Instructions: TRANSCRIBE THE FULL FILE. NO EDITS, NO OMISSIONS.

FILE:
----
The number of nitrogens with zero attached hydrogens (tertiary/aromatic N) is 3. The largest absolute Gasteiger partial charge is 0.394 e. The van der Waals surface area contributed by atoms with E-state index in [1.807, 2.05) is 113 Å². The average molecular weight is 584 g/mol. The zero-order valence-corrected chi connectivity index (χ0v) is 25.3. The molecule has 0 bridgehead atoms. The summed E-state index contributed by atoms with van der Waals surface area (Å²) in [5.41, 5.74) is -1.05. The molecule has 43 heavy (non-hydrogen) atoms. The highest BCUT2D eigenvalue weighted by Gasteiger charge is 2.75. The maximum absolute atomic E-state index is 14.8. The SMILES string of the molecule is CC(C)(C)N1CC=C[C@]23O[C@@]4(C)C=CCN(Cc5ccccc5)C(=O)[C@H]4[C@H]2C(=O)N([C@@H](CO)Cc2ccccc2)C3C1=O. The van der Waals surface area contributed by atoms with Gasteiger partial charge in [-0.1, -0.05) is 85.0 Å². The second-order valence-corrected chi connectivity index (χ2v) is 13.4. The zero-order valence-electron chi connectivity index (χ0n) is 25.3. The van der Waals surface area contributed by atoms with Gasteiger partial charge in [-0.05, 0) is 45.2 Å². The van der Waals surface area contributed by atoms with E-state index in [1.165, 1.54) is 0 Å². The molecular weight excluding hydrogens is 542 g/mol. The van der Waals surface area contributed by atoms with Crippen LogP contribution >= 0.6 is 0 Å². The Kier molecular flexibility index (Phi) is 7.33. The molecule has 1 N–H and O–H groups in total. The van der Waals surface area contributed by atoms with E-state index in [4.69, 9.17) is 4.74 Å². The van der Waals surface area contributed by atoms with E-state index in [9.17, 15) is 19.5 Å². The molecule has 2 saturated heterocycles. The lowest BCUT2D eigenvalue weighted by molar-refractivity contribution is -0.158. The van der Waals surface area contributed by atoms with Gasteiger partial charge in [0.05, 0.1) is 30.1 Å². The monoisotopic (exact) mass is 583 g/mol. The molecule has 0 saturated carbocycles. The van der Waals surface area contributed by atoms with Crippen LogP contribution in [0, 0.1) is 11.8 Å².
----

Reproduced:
The number of nitrogens with zero attached hydrogens (tertiary/aromatic N) is 3. The largest absolute Gasteiger partial charge is 0.394 e. The van der Waals surface area contributed by atoms with E-state index in [1.807, 2.05) is 113 Å². The average molecular weight is 584 g/mol. The zero-order valence-corrected chi connectivity index (χ0v) is 25.3. The molecule has 0 bridgehead atoms. The summed E-state index contributed by atoms with van der Waals surface area (Å²) in [5.41, 5.74) is -1.05. The molecule has 43 heavy (non-hydrogen) atoms. The highest BCUT2D eigenvalue weighted by Gasteiger charge is 2.75. The maximum absolute atomic E-state index is 14.8. The SMILES string of the molecule is CC(C)(C)N1CC=C[C@]23O[C@@]4(C)C=CCN(Cc5ccccc5)C(=O)[C@H]4[C@H]2C(=O)N([C@@H](CO)Cc2ccccc2)C3C1=O. The van der Waals surface area contributed by atoms with Gasteiger partial charge in [-0.1, -0.05) is 85.0 Å². The second-order valence-corrected chi connectivity index (χ2v) is 13.4. The zero-order valence-electron chi connectivity index (χ0n) is 25.3. The van der Waals surface area contributed by atoms with Gasteiger partial charge in [-0.05, 0) is 45.2 Å². The van der Waals surface area contributed by atoms with E-state index in [1.165, 1.54) is 0 Å². The molecular weight excluding hydrogens is 542 g/mol. The van der Waals surface area contributed by atoms with Crippen LogP contribution >= 0.6 is 0 Å². The Kier molecular flexibility index (Phi) is 7.33. The molecule has 1 N–H and O–H groups in total. The van der Waals surface area contributed by atoms with E-state index in [4.69, 9.17) is 4.74 Å². The van der Waals surface area contributed by atoms with E-state index in [9.17, 15) is 19.5 Å². The molecule has 2 saturated heterocycles. The lowest BCUT2D eigenvalue weighted by molar-refractivity contribution is -0.158. The van der Waals surface area contributed by atoms with Gasteiger partial charge in [0.05, 0.1) is 30.1 Å². The monoisotopic (exact) mass is 583 g/mol. The molecule has 0 saturated carbocycles. The van der Waals surface area contributed by atoms with Crippen LogP contribution in [0, 0.1) is 11.8 Å².